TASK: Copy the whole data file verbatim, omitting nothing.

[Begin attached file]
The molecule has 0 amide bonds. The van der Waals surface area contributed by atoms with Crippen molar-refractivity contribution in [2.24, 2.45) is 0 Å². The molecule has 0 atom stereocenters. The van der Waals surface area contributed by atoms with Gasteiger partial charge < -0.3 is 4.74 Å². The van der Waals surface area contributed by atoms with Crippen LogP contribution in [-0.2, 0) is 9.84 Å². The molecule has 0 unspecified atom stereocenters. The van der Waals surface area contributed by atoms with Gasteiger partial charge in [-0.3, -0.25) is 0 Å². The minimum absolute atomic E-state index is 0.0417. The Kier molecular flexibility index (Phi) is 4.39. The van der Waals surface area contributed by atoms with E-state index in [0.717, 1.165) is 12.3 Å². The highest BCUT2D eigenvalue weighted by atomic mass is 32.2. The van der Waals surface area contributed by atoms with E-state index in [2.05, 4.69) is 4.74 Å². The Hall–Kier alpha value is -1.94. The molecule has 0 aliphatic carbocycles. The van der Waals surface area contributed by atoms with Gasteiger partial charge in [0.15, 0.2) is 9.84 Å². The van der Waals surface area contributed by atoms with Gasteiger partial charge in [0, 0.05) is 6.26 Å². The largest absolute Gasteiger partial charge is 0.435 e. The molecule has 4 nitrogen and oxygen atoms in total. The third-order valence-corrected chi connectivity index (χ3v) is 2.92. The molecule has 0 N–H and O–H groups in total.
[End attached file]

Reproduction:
The molecule has 0 amide bonds. The van der Waals surface area contributed by atoms with Crippen molar-refractivity contribution in [2.24, 2.45) is 0 Å². The molecule has 0 atom stereocenters. The van der Waals surface area contributed by atoms with Gasteiger partial charge < -0.3 is 4.74 Å². The van der Waals surface area contributed by atoms with Crippen LogP contribution in [-0.2, 0) is 9.84 Å². The molecule has 0 unspecified atom stereocenters. The van der Waals surface area contributed by atoms with Gasteiger partial charge in [-0.3, -0.25) is 0 Å². The minimum absolute atomic E-state index is 0.0417. The Kier molecular flexibility index (Phi) is 4.39. The van der Waals surface area contributed by atoms with E-state index in [0.717, 1.165) is 12.3 Å². The highest BCUT2D eigenvalue weighted by atomic mass is 32.2. The van der Waals surface area contributed by atoms with E-state index in [2.05, 4.69) is 4.74 Å². The Hall–Kier alpha value is -1.94. The molecule has 0 aliphatic carbocycles. The van der Waals surface area contributed by atoms with Gasteiger partial charge in [0.15, 0.2) is 9.84 Å². The van der Waals surface area contributed by atoms with Gasteiger partial charge in [0, 0.05) is 6.26 Å². The largest absolute Gasteiger partial charge is 0.435 e. The molecule has 4 nitrogen and oxygen atoms in total. The third-order valence-corrected chi connectivity index (χ3v) is 2.92. The molecule has 0 N–H and O–H groups in total.